Todd shook his pointy little head and started delivering his obviously contrived speech. ''Jerusha, l know you've always been a cowboy, or in your case a cowgirl, but you more than crossed the line this time. You completely obliterated it. No matter how good your intentions, the fact is you went out of scope. You were practicing medicine without a license. I'm afraid I'm going to have to suspend you pending a full investigation...'' He glanced up at me waiting for my response. "Why are you smiling at me like that? This is serious!"

Both Kirt and I burst into laughter. I could resist no longer. "Because I quit, you ass-hole! l got a better offer."

"WE... Partner. We got a better offer,'' Kirt said with a smile. "The chance to actually go into space... Wouldn't miss it for the world."

The End


A Hell of a Night

This story appeared in Hadrosaur Tales 10 and is the sequel to "Somethings Never Change." While this futuristic paramedic story may have been inspired by my time working on an ambulance, it's also firmly rooted in my wild imagination.           


                    A HELL OF A NIGHT ©


                    Rebecca Inch-Partridge



      “Medic 51, Code three for fingernail pain...”

     Oh hell, more than ninety light years from Earth and there’re still idiots who call for bull shit in the middle of the night. If it was one thing being on Towerth had taught me, it was that Emergency Medical Services were the same no matter what planet you were on. Even down to the retarded computer-aided dispatch system  that assigned such asinine calls as Code threes.

     “Hey, sleepy head, you getting up or what?” I vaguely heard Ron prodding me. “Com’n, Jerusha, you may be getting old, but we still have response times to meet."

     God I hate working with newbies, I decided yet again. And Ron wasn’t just new to multi-racial paramedicine. He was fairly new medic all together. Well, I guess four years in the field wasn't exactly new. God, I am getting old, I thought, making my way slowly out of the station. After twenty years as a paramedic, I’d be damned if I was going to hurry for “fingernail pain.”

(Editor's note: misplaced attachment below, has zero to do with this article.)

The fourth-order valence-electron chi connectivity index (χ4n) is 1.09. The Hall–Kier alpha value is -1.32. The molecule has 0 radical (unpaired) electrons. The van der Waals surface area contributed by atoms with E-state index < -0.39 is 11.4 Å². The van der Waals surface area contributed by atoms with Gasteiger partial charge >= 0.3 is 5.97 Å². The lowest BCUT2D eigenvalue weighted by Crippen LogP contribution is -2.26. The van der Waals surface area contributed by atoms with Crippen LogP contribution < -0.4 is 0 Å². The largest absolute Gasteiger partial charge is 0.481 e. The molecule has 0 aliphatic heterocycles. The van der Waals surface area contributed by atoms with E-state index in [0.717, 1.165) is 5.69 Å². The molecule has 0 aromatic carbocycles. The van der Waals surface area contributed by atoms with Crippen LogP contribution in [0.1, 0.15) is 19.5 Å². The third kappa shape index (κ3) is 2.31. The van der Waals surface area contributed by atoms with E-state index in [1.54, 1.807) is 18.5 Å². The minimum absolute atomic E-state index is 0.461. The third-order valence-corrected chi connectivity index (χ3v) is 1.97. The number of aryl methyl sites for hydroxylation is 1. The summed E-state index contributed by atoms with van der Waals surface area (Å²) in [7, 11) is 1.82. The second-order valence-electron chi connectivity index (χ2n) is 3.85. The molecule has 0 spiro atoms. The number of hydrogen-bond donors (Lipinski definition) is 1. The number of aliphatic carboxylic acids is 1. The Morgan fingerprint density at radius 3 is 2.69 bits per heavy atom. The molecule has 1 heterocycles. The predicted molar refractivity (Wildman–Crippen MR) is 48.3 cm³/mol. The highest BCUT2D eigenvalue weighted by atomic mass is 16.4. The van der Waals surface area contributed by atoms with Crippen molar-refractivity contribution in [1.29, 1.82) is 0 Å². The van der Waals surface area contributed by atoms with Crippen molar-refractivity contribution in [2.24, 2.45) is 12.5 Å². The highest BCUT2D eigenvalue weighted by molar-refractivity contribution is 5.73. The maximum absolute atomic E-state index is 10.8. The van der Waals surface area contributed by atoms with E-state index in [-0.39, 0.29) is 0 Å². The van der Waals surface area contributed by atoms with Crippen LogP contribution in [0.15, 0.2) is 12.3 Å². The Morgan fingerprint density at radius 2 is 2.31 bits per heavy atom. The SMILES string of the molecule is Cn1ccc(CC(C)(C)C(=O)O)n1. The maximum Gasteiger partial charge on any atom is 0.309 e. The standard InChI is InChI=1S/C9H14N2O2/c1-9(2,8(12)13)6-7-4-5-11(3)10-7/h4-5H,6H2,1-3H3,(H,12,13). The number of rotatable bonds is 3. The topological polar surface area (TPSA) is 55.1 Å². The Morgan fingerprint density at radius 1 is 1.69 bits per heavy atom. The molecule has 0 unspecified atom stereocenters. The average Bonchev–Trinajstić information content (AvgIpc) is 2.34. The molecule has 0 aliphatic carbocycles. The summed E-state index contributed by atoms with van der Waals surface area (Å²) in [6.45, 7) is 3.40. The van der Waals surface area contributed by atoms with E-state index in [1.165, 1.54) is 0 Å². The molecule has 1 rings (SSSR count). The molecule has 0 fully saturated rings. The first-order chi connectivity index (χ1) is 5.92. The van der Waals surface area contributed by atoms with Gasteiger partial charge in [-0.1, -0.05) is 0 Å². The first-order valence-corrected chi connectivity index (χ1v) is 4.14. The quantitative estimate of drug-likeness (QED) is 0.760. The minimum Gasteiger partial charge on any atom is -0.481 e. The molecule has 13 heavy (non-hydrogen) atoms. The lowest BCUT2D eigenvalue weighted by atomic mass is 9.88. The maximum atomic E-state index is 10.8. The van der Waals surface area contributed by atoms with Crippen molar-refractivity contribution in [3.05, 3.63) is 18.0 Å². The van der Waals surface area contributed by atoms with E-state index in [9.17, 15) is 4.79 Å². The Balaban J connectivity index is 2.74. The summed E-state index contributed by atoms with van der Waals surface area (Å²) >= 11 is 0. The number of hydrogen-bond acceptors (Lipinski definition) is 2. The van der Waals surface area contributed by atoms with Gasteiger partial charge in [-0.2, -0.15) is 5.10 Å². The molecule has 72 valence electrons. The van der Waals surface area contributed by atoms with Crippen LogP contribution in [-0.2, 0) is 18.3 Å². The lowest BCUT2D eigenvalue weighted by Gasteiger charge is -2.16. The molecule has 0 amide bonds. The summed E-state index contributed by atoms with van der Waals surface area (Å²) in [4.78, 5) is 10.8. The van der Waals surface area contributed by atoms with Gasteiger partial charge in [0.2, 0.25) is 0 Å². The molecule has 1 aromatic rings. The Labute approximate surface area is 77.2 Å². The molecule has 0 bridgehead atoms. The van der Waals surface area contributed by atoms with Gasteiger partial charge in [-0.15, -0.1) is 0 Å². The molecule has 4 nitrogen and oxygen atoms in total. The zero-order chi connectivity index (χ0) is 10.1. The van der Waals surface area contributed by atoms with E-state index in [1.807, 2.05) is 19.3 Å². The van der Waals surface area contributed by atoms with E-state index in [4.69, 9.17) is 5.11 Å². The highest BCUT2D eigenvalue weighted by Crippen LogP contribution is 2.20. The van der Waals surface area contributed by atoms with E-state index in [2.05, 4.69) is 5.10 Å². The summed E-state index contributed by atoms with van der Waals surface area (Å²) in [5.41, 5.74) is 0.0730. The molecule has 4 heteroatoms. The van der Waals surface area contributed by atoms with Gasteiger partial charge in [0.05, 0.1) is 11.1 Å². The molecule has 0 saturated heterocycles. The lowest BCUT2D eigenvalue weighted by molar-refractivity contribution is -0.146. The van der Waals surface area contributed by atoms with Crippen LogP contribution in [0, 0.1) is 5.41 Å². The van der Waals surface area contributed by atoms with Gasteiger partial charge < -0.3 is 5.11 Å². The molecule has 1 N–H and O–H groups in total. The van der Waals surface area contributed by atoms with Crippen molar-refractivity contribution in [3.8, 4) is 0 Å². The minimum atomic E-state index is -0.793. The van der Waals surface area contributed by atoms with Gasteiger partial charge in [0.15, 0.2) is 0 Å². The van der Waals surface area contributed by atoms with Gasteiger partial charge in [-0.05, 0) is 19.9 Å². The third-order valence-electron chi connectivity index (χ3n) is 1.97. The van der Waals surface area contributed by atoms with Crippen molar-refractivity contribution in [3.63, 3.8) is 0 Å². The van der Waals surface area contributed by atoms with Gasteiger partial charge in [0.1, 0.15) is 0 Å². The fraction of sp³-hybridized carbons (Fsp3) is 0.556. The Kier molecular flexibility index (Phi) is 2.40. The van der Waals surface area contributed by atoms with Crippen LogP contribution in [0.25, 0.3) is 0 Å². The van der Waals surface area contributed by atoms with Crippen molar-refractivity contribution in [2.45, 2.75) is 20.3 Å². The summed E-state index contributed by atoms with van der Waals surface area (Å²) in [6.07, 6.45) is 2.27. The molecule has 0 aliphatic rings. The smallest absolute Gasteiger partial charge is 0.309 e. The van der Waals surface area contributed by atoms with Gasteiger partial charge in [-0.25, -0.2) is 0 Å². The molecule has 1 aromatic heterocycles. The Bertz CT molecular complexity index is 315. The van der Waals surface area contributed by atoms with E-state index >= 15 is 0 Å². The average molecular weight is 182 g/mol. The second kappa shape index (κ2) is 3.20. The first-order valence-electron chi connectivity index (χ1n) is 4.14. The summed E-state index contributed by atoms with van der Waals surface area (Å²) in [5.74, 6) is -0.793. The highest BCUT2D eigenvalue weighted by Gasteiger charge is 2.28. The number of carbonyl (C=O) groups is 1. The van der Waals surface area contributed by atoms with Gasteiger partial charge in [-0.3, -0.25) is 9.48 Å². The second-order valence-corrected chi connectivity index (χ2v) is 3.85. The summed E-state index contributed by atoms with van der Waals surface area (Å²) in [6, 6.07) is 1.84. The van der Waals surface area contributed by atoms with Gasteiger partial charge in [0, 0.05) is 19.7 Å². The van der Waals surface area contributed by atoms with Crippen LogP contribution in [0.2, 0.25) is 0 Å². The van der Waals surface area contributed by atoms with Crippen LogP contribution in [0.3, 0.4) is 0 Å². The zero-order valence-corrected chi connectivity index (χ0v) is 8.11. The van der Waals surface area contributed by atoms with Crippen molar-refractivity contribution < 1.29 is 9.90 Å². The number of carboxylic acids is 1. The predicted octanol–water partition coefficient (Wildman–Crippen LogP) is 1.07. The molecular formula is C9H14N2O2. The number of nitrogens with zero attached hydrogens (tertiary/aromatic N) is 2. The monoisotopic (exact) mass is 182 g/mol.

On the other hand, even I  might have rushed if I’d known how ridiculous this call was going to be. Mengous, one of the more timid Katians from this planet's Interplanetary Council delegation, had his cat-like claw stuck in the gill of a FarPay woman, a very high ranking and married FarPay woman.

     A cat and a fish. I immediately had the image of my cat back home caught with his paw in the fish tank. Only this cat-man was a sentient being far removed from his feline ancestors and his paw was stuck in one of the most erogenous zones of his fish-like companion. When he recognized me from my time working at the first aid station of the Interplanetary Council, he tucked his tail and flattened his ears in shame. “Please, tell me you won’t transport this, Jerusha,” he meowed in Basic.

     “Well, I don’t know. We’re not supposed to remove impaled objects. It’s not in our protocols,” I teased. Anyone who knew me, knew my “cowgirl” reputation.

     His companion failed to catch on to my humor. Her gills puffed frantically, producing the most pitiful moaning. Not only would it be embarrassing for her if this became public; her position on the Council might well be endangered since her race and the Katians were long time enemies.

     Refraining from any more jokes at their expense, we clipped his claw and extracted it from her gill then left them to recover what was left of their dignity. Of course, my ever diligent partner had to remind her to change the cartridge in her land-adaptation apparatus and secure her imprint on a “refusal of transport” form before we could leave.

    # # #